Click here to continue reading the full article.

Dracula: Prince of Blood, a world premiere adaptation by Commonweal professional resident ensemble member Scott Dixon, begins previews August 31 and opens September 8. 
Get tickets —> Performance Calendar
Thanks for reading and I’ll see you at the theatre—Jeremy. 

 

 

Dracula—Deconstructing and Reconstructing a Classic Horror Story

Retelling a Classic Horror Story
through a New Play

by Scott Dixon

As a playwright, one is often in search of that perfect word for a particular moment. It can take a while to find—experimenting with different words and variations of words. In times like these, my bookshelf copy of Roget’s International Thesaurus is my best friend. Right now, I’m searching for the best word to sum up my feelings about rehearsals starting for Commonweal’s world premiere production of my play, Dracula: Prince of Blood.

Ah yes, I think I have it…WAHOO! (I don’t think that’s over the top at all. I bet Paula Vogel and Tom Stoppard say the same thing at the start of a new rehearsal—even if it’s just to themselves.)

Opening night will, of course, be exciting and, like a kid before Christmas, I doubt I’ll sleep much the night before. But where Dracula: Prince of Blood is now, this phase of a new play’s lifecycle is my favorite. It all started with Bram Stoker’s novel, Dracula. Then, a few years ago now, I came along to deconstruct and reconstruct this 19th-century classic horror story into a 21st-century play. During that time, the only creative voice in the room was my own—supplemented here and there with input from others with whom I shared my work-in-progress. But basically, I was the soloist.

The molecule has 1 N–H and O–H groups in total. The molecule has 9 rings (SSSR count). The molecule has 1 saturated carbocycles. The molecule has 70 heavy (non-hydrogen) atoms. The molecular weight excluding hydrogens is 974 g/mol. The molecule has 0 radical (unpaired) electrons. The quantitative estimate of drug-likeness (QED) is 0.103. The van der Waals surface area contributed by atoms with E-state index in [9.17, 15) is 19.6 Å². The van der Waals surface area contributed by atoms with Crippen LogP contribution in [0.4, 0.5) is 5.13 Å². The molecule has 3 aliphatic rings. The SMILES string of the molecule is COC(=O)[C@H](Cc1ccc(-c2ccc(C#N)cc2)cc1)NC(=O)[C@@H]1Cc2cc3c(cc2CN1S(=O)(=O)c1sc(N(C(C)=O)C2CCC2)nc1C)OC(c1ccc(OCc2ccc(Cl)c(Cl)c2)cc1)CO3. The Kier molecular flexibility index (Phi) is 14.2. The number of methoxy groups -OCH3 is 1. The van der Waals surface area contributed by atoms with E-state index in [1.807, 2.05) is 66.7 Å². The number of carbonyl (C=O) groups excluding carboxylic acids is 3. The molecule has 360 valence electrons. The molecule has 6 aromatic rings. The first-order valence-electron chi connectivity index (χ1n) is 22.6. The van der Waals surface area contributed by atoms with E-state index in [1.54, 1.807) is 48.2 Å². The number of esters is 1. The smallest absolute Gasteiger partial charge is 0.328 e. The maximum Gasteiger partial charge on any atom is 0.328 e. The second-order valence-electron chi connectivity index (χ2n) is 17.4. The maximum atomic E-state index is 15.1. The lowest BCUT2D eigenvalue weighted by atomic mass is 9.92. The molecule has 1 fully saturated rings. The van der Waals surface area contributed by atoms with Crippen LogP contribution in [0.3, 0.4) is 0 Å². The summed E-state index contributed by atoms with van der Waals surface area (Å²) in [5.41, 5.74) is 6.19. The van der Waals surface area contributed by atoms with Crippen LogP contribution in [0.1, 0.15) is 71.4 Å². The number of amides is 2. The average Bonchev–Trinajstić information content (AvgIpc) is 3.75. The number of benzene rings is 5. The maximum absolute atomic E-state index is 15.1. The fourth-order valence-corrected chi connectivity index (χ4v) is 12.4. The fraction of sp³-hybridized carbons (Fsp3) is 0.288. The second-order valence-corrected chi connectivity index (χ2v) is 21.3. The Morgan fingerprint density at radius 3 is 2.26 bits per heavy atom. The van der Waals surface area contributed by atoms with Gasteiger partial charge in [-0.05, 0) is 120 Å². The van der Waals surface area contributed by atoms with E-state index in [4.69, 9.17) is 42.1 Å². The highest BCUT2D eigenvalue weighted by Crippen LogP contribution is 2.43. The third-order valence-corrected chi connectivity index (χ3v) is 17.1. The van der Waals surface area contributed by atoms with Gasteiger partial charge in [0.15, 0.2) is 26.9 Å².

Dracula - Prince of Blood by Scott Dixon, adapted from the Bram Stoker novel

           Lizzy Andretta and
         Jeremy van Meter in
       Dracula: Prince of Blood

Then Dracula: Prince of Blood gets selected for Commonweal’s 2018 season, and steadily more voices get added. A director is hired, and a team of design artists is assembled, to do their own deconstructing and reconstructing of my work through the lens of their creativity and imagination. And now the cast is gathered to add their contributions. I have gone from being a soloist to one member of a larger chorus.

And this is how it’s supposed to be. It’s true that I have a certain anxiety about giving up my total control, but that’s ultimately just a flash of ego. It’s natural and I let it pass through because what’s about to happen is simply amazing. It’s the lesson I learned watching a play of mine brought from page to stage for the very first time with Commonweal’s 2005 production of The Nutcracker & The Mouse King. I had the special experience of watching talented artists take the story I’d written and bring it to life in ways which were beyond anything I could have imagined for myself.

That’s exactly the kind of energy that’s in the air right now. I get to be on the inside and the outside at the same time—intimately knowledgeable of what this particular telling of the Dracula tale will be like, and yet being surprised by new discoveries in every rehearsal I watch. I’m already incredibly proud of this production. I hope to see you at the Commonweal where we can both enjoy the hard work and talents of so many.

Until then…all the best to you!

Dracula: Prince of Blood begins previews August 31 and officially
opens September 8 —> PURCHASE TICKETS.
Thanks for reading and I’ll see you at the theatre—Jeremy.